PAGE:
NRLA quarterly reports
Each quarter the NRLA invites members to share with us their views and opinions on a range of topics, issues and Government policies which affect their ability to be a good landlord.
The results are published and build into a detailed picture of the views and opinions of landlords. These reports form the evidence base from which the NRLA makes the landlord case to both local and national Governments.
Over 1,100 landlords participated in this consultation which focused on the prospect of regulatory change. How proposals will change the PRS in respect of anti-social behavour in England and rent controls in Wales. In England landlords can largely live with Section 21 reform IF new mechanisms give landlords confidence to continue. In Wales, rent controls would almost certainly mean more tenants facing annual rent increases.
This new look In Focus reports on the views and experiences of over 1,200 landlords across England & Wales. The consultation reflects on landlord confidence as well as taking a closer look at Universal Credit. The consultation also sets out the latest insights on a range of other topics including Buy-to-Let finance and the difficulties being faced by HMO landlords. .
This consultation focuses on how landlords are responding to the current macro-economic malaise. The report contains an analysis of landlords buying, selling and adjusting rents. The results throw a new light on the motivations and behaviour of landlords - at odds with stereotypes and lazy assumptions often put forward. The results of this consultation challenges current policy thinking in the PRS.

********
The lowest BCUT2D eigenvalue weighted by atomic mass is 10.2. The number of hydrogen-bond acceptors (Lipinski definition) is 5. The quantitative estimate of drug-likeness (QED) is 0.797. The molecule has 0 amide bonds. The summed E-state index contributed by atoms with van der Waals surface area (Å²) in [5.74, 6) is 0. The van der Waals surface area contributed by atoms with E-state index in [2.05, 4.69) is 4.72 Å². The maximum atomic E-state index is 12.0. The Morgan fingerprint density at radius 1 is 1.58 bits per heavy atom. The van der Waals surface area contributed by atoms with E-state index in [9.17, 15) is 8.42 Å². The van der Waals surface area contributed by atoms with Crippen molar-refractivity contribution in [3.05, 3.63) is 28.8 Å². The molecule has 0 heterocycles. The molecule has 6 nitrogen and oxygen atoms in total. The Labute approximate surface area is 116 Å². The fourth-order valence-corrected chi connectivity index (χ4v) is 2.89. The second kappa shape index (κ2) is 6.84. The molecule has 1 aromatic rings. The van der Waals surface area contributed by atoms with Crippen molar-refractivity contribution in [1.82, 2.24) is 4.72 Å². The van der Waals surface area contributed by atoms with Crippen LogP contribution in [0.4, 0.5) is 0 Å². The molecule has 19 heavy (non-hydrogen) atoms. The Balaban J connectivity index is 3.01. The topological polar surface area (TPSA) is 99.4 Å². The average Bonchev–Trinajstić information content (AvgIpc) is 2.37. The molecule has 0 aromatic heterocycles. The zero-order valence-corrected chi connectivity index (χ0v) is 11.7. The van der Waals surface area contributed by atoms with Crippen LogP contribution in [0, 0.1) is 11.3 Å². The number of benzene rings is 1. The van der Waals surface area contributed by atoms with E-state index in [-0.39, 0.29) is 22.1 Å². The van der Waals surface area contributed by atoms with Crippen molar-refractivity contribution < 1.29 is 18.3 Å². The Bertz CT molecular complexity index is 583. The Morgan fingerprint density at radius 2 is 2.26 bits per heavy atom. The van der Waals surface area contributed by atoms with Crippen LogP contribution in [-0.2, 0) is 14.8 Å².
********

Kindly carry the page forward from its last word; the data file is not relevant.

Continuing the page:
The Quarter 3 consultation examines the impact that rising interest rates and inflation is having on landlords and the PRS. The report looks at landlords and LGBTQ+ tenants. It identifies some key issues, and a potential role for the NRLA in supporting landlords whose tenants are victims of hate crimes.
Over 1,000 landlords contributed to the NRLA's Quarter 2 consultation. The survey examined landlords' experience of using letting agents. It also looks at the factors which explain why some landlords use online rather than a High Street agent. The study also looks at tenant complaints. Only a small proportion of landlords surveyed receive complaints, reflecting tenant satisfaction levels.